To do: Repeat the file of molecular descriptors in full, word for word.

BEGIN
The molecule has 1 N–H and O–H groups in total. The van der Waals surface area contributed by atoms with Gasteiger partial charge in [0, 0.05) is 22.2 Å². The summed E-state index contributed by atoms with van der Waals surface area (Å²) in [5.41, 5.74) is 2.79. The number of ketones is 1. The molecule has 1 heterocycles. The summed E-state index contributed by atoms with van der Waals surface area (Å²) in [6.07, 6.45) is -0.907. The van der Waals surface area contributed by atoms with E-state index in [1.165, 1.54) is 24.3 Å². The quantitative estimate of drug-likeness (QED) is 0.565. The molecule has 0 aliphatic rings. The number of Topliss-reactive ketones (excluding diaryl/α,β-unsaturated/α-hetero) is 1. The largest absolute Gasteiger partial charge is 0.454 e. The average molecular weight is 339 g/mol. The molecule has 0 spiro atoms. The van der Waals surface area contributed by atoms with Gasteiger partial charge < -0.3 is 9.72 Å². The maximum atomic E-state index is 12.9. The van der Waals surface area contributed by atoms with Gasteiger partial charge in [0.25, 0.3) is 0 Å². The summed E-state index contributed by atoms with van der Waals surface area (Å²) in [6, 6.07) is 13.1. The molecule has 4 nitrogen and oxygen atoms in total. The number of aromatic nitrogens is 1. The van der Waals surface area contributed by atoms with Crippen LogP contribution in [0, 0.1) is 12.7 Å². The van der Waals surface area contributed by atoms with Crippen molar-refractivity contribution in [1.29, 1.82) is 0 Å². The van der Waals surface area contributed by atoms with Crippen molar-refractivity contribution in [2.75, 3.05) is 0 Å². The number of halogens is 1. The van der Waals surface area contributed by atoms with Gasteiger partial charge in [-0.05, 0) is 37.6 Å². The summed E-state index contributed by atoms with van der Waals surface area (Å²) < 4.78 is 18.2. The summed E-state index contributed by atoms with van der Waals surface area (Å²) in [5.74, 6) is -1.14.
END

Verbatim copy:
The molecule has 1 N–H and O–H groups in total. The van der Waals surface area contributed by atoms with Gasteiger partial charge in [0, 0.05) is 22.2 Å². The summed E-state index contributed by atoms with van der Waals surface area (Å²) in [5.41, 5.74) is 2.79. The number of ketones is 1. The molecule has 1 heterocycles. The summed E-state index contributed by atoms with van der Waals surface area (Å²) in [6.07, 6.45) is -0.907. The van der Waals surface area contributed by atoms with E-state index in [1.165, 1.54) is 24.3 Å². The quantitative estimate of drug-likeness (QED) is 0.565. The molecule has 0 aliphatic rings. The number of Topliss-reactive ketones (excluding diaryl/α,β-unsaturated/α-hetero) is 1. The largest absolute Gasteiger partial charge is 0.454 e. The average molecular weight is 339 g/mol. The molecule has 0 spiro atoms. The van der Waals surface area contributed by atoms with Gasteiger partial charge < -0.3 is 9.72 Å². The maximum atomic E-state index is 12.9. The van der Waals surface area contributed by atoms with Gasteiger partial charge in [0.25, 0.3) is 0 Å². The summed E-state index contributed by atoms with van der Waals surface area (Å²) in [6, 6.07) is 13.1. The molecule has 4 nitrogen and oxygen atoms in total. The number of aromatic nitrogens is 1. The van der Waals surface area contributed by atoms with Crippen LogP contribution in [0, 0.1) is 12.7 Å². The van der Waals surface area contributed by atoms with Crippen molar-refractivity contribution in [1.29, 1.82) is 0 Å². The van der Waals surface area contributed by atoms with Crippen molar-refractivity contribution in [2.75, 3.05) is 0 Å². The number of halogens is 1. The van der Waals surface area contributed by atoms with Gasteiger partial charge in [-0.05, 0) is 37.6 Å². The summed E-state index contributed by atoms with van der Waals surface area (Å²) < 4.78 is 18.2. The summed E-state index contributed by atoms with van der Waals surface area (Å²) in [5.74, 6) is -1.14.